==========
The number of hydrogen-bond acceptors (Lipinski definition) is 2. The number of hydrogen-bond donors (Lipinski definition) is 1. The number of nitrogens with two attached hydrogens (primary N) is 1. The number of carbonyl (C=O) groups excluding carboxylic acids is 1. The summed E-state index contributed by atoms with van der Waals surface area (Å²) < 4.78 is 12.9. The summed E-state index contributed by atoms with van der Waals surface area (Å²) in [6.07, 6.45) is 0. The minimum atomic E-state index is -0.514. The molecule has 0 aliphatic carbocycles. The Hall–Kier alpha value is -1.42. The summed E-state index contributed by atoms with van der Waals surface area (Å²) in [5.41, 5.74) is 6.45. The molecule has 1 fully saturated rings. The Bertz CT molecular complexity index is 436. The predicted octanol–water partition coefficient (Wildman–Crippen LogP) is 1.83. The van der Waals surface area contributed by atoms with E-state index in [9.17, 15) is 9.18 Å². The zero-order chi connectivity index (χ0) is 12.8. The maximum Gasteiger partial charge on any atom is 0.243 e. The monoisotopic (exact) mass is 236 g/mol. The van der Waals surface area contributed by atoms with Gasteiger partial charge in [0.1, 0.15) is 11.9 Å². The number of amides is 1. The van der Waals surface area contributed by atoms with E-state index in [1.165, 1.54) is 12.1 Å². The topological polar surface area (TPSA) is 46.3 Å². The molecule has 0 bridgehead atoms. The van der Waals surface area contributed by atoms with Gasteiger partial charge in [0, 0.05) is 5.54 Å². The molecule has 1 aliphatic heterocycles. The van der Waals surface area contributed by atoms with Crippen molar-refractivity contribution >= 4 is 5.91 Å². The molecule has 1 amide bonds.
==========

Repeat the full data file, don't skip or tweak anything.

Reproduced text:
The number of hydrogen-bond acceptors (Lipinski definition) is 2. The number of hydrogen-bond donors (Lipinski definition) is 1. The number of nitrogens with two attached hydrogens (primary N) is 1. The number of carbonyl (C=O) groups excluding carboxylic acids is 1. The summed E-state index contributed by atoms with van der Waals surface area (Å²) < 4.78 is 12.9. The summed E-state index contributed by atoms with van der Waals surface area (Å²) in [6.07, 6.45) is 0. The minimum atomic E-state index is -0.514. The molecule has 0 aliphatic carbocycles. The Hall–Kier alpha value is -1.42. The summed E-state index contributed by atoms with van der Waals surface area (Å²) in [5.41, 5.74) is 6.45. The molecule has 1 fully saturated rings. The Bertz CT molecular complexity index is 436. The predicted octanol–water partition coefficient (Wildman–Crippen LogP) is 1.83. The van der Waals surface area contributed by atoms with E-state index in [9.17, 15) is 9.18 Å². The zero-order chi connectivity index (χ0) is 12.8. The maximum Gasteiger partial charge on any atom is 0.243 e. The monoisotopic (exact) mass is 236 g/mol. The van der Waals surface area contributed by atoms with Gasteiger partial charge in [0.1, 0.15) is 11.9 Å². The number of amides is 1. The van der Waals surface area contributed by atoms with E-state index in [1.165, 1.54) is 12.1 Å². The topological polar surface area (TPSA) is 46.3 Å². The molecule has 0 bridgehead atoms. The van der Waals surface area contributed by atoms with Gasteiger partial charge in [0, 0.05) is 5.54 Å². The molecule has 1 aliphatic heterocycles. The van der Waals surface area contributed by atoms with Crippen molar-refractivity contribution >= 4 is 5.91 Å². The molecule has 1 amide bonds.